Basement Floors: Stained Concrete or Epoxy?

Basement Floors: Stained Concrete or Epoxy?

A lot of people struggle with how to finish off their basement floors. For some, the basement becomes an extension of their living space. For others, it is an investment in home equity. Maybe it’s meant to serve as a shop or the coveted “man cave.” Regardless, you want function and a good return on your investment. Comfort and style are also important. To meet these needs, the best alternatives for finished basement floors include carpet, stained concrete, and epoxy flooring.

The first things you need to consider before installing your new basement floors are moisture levels, traffic, and the room’s purpose. Obviously, carpet is not a good choice for a shop and stained concrete won’t add warmth to a room. However, before considering anything else, you need to check the determining factor – your moisture levels.

Carpeting Your Basement: Issues and Alternatives

A large number of basements leak at some point. A heavy rain or even foundation issues can cause moisture to make its way into your home. Generally, with concrete floors, you clean it up and move forward. On a normal day, most basements appear dry, but before you invest in carpet you need to check actual humidity levels. Most basement floors are installed without capillary breaks or some sort of vapor barrier to prevent water from wicking through the concrete. That’s why some basements have a cold, damp feel.

An easy way to test whether or not you have moisture transmission from the soil below is to cover the floor with a sheet of plastic. Tape it down on all edges and leave it for 24 hours. If your concrete floor allows moisture through, the underneath of the plastic will be wet.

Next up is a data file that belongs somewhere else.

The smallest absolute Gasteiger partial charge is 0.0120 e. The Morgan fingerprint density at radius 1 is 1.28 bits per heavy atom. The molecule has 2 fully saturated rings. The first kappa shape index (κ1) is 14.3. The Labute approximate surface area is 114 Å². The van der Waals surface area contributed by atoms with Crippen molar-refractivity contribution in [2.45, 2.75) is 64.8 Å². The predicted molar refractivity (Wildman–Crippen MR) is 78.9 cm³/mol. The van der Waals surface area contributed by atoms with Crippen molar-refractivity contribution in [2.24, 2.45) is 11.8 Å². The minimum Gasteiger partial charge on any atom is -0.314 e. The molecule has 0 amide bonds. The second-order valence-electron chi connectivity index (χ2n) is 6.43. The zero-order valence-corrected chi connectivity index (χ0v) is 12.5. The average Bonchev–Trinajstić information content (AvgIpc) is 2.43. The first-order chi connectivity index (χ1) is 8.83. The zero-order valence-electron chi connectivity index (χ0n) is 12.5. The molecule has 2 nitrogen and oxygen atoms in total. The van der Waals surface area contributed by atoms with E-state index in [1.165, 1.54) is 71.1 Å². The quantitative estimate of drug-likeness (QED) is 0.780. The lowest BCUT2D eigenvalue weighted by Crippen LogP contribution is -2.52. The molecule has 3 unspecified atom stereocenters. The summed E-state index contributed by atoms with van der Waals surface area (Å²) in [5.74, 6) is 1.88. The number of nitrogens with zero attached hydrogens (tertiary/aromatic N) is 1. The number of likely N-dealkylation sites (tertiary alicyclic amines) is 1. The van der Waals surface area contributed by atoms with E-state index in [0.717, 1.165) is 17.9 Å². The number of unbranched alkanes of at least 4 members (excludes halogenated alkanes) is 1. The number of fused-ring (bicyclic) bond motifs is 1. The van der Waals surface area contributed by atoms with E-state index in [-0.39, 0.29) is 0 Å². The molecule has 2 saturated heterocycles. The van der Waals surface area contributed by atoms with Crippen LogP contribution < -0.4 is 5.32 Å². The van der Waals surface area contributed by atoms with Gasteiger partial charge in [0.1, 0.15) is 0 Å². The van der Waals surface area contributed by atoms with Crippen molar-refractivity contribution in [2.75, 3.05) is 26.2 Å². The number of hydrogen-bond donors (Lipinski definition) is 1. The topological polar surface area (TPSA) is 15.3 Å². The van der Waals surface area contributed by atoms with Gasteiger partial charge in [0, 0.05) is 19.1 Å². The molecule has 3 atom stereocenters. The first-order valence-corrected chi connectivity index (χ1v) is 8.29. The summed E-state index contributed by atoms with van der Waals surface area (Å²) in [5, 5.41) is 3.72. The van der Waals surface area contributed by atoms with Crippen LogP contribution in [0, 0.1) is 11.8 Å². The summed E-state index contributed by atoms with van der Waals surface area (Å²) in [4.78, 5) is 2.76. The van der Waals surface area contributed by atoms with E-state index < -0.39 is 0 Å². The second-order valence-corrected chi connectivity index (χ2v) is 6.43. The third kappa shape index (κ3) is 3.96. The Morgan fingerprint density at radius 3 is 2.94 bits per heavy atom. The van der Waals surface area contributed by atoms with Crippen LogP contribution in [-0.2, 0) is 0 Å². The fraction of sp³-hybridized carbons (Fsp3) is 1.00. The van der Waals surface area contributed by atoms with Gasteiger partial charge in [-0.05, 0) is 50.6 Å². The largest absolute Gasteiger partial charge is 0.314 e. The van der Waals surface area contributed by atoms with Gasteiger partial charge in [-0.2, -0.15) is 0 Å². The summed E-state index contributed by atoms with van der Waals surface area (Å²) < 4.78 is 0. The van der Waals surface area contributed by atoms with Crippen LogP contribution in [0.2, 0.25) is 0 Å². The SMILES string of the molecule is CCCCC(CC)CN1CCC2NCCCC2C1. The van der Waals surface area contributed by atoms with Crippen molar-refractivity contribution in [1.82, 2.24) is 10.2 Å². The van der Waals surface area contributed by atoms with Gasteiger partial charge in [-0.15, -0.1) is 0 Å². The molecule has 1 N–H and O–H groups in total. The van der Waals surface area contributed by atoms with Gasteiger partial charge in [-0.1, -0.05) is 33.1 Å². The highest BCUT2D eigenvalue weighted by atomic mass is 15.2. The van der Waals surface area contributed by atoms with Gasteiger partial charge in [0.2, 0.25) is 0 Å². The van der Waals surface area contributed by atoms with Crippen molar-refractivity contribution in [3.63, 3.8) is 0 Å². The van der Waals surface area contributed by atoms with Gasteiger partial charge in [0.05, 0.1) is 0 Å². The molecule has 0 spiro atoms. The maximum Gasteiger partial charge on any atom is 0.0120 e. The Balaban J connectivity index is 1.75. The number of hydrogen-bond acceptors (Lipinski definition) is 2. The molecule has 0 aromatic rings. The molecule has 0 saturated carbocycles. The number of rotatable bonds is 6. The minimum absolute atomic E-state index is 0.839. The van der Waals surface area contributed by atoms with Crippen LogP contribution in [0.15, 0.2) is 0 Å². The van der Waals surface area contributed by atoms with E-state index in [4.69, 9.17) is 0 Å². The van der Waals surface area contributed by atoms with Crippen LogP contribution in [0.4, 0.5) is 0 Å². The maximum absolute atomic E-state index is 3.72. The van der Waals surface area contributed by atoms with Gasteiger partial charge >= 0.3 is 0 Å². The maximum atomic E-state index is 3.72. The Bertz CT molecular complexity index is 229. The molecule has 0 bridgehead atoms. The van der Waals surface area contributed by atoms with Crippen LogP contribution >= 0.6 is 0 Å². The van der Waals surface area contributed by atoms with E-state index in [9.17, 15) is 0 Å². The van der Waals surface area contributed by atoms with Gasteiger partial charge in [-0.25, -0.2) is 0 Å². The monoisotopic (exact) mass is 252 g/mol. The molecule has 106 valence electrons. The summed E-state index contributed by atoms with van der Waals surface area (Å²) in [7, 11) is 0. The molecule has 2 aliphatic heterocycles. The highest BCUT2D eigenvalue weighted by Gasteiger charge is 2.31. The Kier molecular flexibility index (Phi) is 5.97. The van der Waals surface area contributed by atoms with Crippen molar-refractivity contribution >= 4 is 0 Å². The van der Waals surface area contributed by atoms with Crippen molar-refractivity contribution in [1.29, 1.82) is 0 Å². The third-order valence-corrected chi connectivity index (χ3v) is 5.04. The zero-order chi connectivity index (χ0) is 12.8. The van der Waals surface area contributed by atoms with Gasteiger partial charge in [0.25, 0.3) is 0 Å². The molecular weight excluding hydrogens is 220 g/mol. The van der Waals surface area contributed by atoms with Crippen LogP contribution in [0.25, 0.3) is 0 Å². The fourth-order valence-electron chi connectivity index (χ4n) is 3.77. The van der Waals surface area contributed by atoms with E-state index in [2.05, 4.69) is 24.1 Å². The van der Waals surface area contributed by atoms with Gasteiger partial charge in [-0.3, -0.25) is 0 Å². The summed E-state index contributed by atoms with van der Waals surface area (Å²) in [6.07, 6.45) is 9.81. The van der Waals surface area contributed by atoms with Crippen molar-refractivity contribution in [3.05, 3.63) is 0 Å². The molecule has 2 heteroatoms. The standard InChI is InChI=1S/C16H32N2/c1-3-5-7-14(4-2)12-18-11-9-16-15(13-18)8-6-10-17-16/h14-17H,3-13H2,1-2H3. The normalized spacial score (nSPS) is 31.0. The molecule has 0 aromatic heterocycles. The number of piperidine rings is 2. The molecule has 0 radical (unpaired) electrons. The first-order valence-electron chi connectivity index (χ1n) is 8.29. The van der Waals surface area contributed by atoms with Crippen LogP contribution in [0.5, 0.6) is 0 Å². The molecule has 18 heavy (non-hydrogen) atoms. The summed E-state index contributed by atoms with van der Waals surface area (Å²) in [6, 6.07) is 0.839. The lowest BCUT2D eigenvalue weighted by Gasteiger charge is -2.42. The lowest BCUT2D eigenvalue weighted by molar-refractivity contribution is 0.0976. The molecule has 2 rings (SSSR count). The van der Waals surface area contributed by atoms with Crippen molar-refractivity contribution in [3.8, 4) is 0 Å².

If moisture accumulates on the plastic then you can be sure it will do the same on your carpet padding. To make matters worse, pet dander, mites, and dust keep the water from evaporating. Ultimately,that trapped moisture leads to mold and mildew. No matter how hard you try, you won’t be able to dispel the musty odor that comes with damp carpet. Carpet warms basement floors but does not make sense in humid or wet rooms.

Epoxy Flooring and Stained Concrete: Two Alternatives to Basement Carpet

stained concrete basement floors

Twgarage epoxy flooro alternatives to laying carpet in a finished basement are an epoxy floor or stained concrete. There are good points and bad points to both choices, but one thing you won’t have to worry about is mold.

(At this point, we would like to point out that both stained concrete and epoxy floors also make good garage floors. The benefits of installing them in the basement directly apply to the use of them in the garage.)

Stained Concrete Basement Floors

Concrete stain works by soaking into the surface of the floor and reacting with the lime in the concrete. Once the reaction takes place, the stain then becomes a permanent part of the floor and won’t fade, chip or peel away.

Because of this, stained concrete requires very little maintenance. However, because the concrete has not yet been coated, moisture continues to wick through the floor into the room. Normally, a dehumidifier running in the corner is enough to keep the room dry. Sealing the concrete will work as long as there is not excess moisture coming through. Trapping the water in the concrete can lead to a disintegrating floor.